Stogner v. California

LOCATION:United States Court of Appeals for the Ninth Circuit

DOCKET NO.: 01-1757
DECIDED BY: Rehnquist Court (1986-2005)
LOWER COURT: State appellate court

CITATION: 539 US 607 (2003)
ARGUED: Mar 31, 2003
DECIDED: Jun 26, 2003

Irving L. Gornstein – On behalf of the United States, as amicus curiae, supporting the respondent
Janet Gaard – Sacramento, California, argued the cause for the respondent
Roberto Najera – Martinez, California, argued the cause for the petitioner
Special Assistant Attorney General – for respondent

Facts of the case

In 1993, California enacted a new criminal statute of limitations permitting prosecution for sex-related child abuse where the prior limitations period has expired if the prosecution is begun within one year of a victim’s report to police. In 1998, Marion Stogner was indicted for sex-related child abuse committed between 1955 and 1973. Without the new statute allowing revival of the State’s cause of action, California could not have prosecuted Stogner. Stogner moved to dismiss the complaint on the ground that the Ex Post Facto Clause forbids revival of a previously time-barred prosecution. The trial court agreed, but the California Court of Appeal reversed. The trial court denied Stogner’s subsequent dismissal motion, in which he argued that his prosecution violated the Ex Post Facto and Due Process Clauses. The Court of Appeal affirmed.


Does the Ex Post Facto Clause bar the application of California’s retroactive extension of the statutes of limitations for sexual offenses committed against minors?

Media for Stogner v. California

Audio Transcription for Oral Argument – March 31, 2003 in Stogner v. California

Audio Transcription for Opinion Announcement – June 26, 2003 in Stogner v. California

William H. Rehnquist:

The opinion of the Court in No. 01-1757 Stogner against California will be announced by Justice Breyer.

Stephen G. Breyer:

According to the State of California the Marion Stogner who is the petitioner committed acts of sex-related child abuse between the years 1955 and 1973.

By 1976, the three years after the last act, all the relevant statutes of limitation had expired.

So, at that point the law forbid any prosecution.

About 20 years later, in 1993 and 1996, they are two different statutes, California enacted new laws which in effect extended limitations periods almost indefinitely, and they also permitted a retroactive revival of a prosecution, one that would have originally been barred.

California then applied this new law to Stogner and in 1998, it brought a prosecution against him based upon the acts which he had allegedly committed between 43 and 25 years earlier.

Now, Stogner has argued that the Constitution’s Ex Post Facto Clause bars California’s effort retroactively to revive this long dead prosecution.

We conclude that Stogner is right and we hold that the statute is applied to his prosecution is unconstitutional.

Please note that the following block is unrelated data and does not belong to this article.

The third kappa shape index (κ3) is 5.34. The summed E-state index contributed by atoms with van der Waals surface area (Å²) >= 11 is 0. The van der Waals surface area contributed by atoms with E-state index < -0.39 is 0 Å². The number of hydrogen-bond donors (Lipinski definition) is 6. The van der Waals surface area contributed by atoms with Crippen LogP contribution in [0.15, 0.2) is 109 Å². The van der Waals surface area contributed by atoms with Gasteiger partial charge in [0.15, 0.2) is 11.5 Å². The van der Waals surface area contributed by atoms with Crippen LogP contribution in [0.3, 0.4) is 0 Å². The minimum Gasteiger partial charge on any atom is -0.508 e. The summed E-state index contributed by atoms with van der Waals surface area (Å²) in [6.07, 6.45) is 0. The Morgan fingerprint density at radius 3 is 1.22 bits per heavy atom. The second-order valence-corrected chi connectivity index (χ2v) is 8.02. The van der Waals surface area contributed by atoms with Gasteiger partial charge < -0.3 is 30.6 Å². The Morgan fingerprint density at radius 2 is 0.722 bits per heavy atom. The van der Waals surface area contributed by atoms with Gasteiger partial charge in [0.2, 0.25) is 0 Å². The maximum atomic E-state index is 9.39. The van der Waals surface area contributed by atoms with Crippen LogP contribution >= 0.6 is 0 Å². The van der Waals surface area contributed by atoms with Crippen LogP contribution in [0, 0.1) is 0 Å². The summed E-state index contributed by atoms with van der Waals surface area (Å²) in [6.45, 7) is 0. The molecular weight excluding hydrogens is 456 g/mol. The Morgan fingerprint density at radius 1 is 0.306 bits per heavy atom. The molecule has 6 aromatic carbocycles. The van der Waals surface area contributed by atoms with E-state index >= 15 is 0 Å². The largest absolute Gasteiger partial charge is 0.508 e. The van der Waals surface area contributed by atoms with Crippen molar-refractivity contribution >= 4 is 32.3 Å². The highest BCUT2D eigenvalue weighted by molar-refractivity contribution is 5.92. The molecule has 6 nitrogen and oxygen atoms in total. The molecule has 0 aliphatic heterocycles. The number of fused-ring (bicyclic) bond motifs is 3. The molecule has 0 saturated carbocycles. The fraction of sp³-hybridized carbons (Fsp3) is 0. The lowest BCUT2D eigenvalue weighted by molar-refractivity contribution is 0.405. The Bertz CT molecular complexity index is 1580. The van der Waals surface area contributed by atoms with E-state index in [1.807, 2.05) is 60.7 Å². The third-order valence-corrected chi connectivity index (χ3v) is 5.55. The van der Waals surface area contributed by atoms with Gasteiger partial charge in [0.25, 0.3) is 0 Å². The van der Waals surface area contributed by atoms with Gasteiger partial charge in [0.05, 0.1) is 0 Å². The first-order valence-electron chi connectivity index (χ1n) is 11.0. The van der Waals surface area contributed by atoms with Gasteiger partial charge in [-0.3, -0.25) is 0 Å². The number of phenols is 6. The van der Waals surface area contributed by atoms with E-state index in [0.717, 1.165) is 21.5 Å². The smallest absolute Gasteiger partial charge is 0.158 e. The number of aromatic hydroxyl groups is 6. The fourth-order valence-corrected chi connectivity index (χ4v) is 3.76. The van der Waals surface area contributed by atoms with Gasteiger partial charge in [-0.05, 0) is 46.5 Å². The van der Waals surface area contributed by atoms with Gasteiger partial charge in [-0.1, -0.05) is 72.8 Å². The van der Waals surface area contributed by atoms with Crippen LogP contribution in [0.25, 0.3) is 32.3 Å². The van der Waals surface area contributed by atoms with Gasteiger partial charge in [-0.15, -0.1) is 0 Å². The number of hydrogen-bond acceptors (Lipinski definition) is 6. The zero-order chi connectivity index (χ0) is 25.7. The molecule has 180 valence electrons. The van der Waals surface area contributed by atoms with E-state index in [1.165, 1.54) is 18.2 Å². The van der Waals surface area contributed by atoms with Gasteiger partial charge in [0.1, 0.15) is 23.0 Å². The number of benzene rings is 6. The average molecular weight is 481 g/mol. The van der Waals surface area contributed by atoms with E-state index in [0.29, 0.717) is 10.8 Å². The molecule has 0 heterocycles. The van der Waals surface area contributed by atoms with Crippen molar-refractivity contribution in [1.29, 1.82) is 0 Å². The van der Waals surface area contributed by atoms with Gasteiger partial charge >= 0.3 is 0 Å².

Our conclusion rests upon three sets of considerations: first, we think that the statute threatens the kinds of harm that the Ex Post Facto Clauses seek to avoid.

Judge learned at hand once wrote that extending a limitations period after the State has “ensured” a man that he has become safe from its pursuit seems to most of us unfair and dishonest.

The Government has refused “to play” by its own rule. It has deprived the defendent of that fair warning that might have led him to preserve evidence.

In the words of Calder versus Bull, a very old but still a leading Supreme Court case in the Ex Post Facto area, the law before us is “manifestly unjust and oppressive”.

The second set of considerations is that statute falls literally within the terms of one of two descriptions of Ex Post Facto laws that Justice Chase provided nearly 200 years ago in Calder versus Bull.

This description refers to instances in which the British Parliament “inflicted punishments where the party was not by law liable to any punishment”, and we think that is what California’s Law does.

After the expiration of the statute, he was not liable by law to any punishment and California then passed a law which inflicted a punishment.

We recognized that Justice Chase also described this category of Ex Post Facto laws in a different way with the words “law that aggravates a crime or makes it greater than it was when committed”, but we find no inconsistency here for one can easily read the phrase law making a crime greater than it was when committed as including a law that inflicts punishment where when the law is passed the party is not liable to punishment.

And as so read the former words cover the case as well. Third, legislators, courts and commentators all have believed for more than a century that a law that like the present law revives a forbidden prosecution is an Ex Post Facto law.

With virtual unanimity, American Courts have said this and when necessary they have held it.

Outside of California, we have found no authority to the contrary.

We discuss these matters further in our opinion, we recognize that we are talking about a law, not a law that was extending the statute of limitations enacted before the statute expired here where one have a law that extends the statute of limitations enacted after the earlier stature has expired, and it is that latter case that we are considering, and we hold that this latter case, the laws are unconstitutional.

We also have in the opinion quite a lengthy discussion, I call it a discussion with the dissent which took a contrary view of a number of these matters.

The bottom line is that we hold California’s effor to prosecute Marion Stogner unconstitutional and we reverse the California Court’s decision to the contrary.

Justice Kennedy has filed a dissenting opinion which the Chief Justice, Justice Scalia and Justice Thomas have joined.